'Understanding Islamic Law' book thoroughly updates text on changing legal world

LAWRENCE — The world has changed radically since 2016. The COVID-19 pandemic, Trump presidency, dissolution of the Trans-Pacific Partnership, re-emergence of the Taliban in Afghanistan and continued Iran nuclear showdown are among several happenings that have profoundly influenced the Islamic legal world. A University of Kansas international trade law expert has written the third edition of his landmark 2011 text, “Understanding Islamic Law (Shari’a),” thoroughly updating it to account for the shifting legal and geopolitical landscape.

Raj Bhala

Raj Bhala, Brenneisen Distinguished Professor of Law at KU, spent six years on the latest edition of his comprehensive textbook on Islamic law. Its previous two editions have been used globally: They are noted for the thorough coverage of the history, religion and law of Islam, and he is known as the first non-Muslim American legal scholar to offer such a work. The textbook contains updates to all previous chapters, plus several new chapters exploring Islamic constitutions, changes in and debates about Islamic law, and related topics for law students, professors, practicing lawyers, politicians, diplomats, and interested readers. The second edition was published in 2016.

Among the updated content is the edition’s first analysis of constitutions of countries that practice Islamic law, such as Iran and Saudi Arabia, and the origins, nature and ideology of the Taliban and its return to power in Afghanistan. Unlike previous editions, this one is accompanied by a publicly accessible website maintained by the publisher, Carolina Academic Press, for further updating. On the website, for example, is a comprehensive tabular summary of America’s longest war, the 20-year Afghan conflict.

“I personally find, and I think many Americans would find, Iran a very interesting case study, given the ongoing, unsteady relationship our countries have had,” Bhala said. “It teaches us a lot about the structure of the Islamic government, and I think it’s good to understand. Lawyers are supposed to be problem solvers, and we need to understand the other side and their thinking – empathize, but not necessarily sympathize — to do that.”

Likewise, the full-circle story of the rise, fall and rise again of the Taliban, coupled with the counter-cyclical exit, entry and withdrawal of American forces, contains lessons in dealing with violent extremist organizations. Bhala examined what that means not only for the nation the hard-line group now governs, but also for those with legal, economic and diplomatic relationships with them. The topic is especially relevant to him as he has taught U.S. Special Forces at Fort Leavenworth for nearly a decade.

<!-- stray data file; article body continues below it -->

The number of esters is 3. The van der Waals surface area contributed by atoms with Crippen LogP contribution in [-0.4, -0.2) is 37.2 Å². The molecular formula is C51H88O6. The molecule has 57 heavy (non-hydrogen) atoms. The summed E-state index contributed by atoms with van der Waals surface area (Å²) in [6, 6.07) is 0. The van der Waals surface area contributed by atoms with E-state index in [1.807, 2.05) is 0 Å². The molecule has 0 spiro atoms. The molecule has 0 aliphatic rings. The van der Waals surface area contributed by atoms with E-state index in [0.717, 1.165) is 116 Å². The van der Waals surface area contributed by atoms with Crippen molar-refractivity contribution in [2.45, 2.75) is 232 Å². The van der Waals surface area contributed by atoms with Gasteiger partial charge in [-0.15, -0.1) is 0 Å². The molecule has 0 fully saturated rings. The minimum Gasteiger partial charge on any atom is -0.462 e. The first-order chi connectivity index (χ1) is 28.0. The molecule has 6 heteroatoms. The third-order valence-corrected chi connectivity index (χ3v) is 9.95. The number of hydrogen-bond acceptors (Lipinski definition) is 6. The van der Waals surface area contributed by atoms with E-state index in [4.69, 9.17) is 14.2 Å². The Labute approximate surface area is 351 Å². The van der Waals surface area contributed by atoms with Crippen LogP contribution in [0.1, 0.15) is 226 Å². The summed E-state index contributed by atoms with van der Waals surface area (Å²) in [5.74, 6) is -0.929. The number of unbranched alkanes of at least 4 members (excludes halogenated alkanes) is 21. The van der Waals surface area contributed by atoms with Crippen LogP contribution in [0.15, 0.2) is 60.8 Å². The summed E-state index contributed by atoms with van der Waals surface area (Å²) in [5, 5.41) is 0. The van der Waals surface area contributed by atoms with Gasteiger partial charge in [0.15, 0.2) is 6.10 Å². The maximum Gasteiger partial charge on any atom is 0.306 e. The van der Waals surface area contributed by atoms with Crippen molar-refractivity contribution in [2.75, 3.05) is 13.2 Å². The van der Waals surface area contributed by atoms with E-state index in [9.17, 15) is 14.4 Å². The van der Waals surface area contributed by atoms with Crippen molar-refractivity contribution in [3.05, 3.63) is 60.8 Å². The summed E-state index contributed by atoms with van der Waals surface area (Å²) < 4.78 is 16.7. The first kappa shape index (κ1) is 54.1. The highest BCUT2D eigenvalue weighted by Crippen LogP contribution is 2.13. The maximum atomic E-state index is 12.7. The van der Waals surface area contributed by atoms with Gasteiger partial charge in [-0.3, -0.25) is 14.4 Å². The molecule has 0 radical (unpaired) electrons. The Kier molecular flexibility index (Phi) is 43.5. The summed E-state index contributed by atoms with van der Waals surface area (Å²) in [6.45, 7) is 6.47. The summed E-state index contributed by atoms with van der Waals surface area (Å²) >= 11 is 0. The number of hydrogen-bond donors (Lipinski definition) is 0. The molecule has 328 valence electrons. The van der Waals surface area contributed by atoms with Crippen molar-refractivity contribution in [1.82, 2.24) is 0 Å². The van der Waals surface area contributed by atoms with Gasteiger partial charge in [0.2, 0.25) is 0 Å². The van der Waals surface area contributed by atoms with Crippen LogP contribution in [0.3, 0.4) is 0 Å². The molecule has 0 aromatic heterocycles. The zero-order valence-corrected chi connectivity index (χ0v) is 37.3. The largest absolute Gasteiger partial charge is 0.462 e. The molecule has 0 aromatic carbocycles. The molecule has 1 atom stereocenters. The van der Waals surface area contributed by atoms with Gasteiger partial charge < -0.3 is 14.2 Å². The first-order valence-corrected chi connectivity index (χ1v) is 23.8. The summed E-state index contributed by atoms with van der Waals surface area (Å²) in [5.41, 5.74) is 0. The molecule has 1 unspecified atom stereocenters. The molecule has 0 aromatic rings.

“It’s made me wonder, ‘Where is Shari’a headed?’ To me you have no clear trends across the board,” Bhala said. “But it’s heartbreaking to see a violent extremist organization and put things back to where they were before 9/11.”

The textbook also explores contemporary topics such as blasphemy and how it relates to events such as the recent attack on author Salman Rushdie, and alcohol sales in Islamic countries and the fraught issues they can cause, as illustrated by the recent World Cup held in Qatar.

The new third edition, available as an e-book, also takes a look at idiosyncratic governmental developments and their effects on law, such as Islamization of governance in Turkey, but not in Malaysia.

“Understanding Islamic Law (Shari’a)” is necessarily more than a legal textbook, because Islamic law is more than a legal system, according to Bhala It has a rich history, and it is rooted in one of the world’s great religions. So, one need not be a law student or professor, or an attorney to benefit from its contents. The interdisciplinary book is of appeal to those working in business, such as Shari’a-compliant investing, the diplomatic corps, such as the U.S. State Department or foreign ministries in other countries, and humanitarian groups or NGOs that deal with or operate within Islamic countries, Bhala said.

Additionally, those entering the field of international law or practitioners — such as new or long-standing members of the International Bar Association, those working with or within Islamic judicial systems, or seasoned scholars and practitioners within Islamic countries who want to know how Islamic legal issues are viewed in the non-Muslim west — all can find material relevant to their inquiries.

“This remains the only comprehensive textbook that is designed to have everything in one place and assumes no prior knowledge of Islamic law or languages,” Bhala said. “If you want to do a survey or specialty course, or just understand this amazing subject, this is the book.”

Top image: Raj Bhala teaching. Image credit: KU Marketing

Thu, 07/20/2023


Mike Krings

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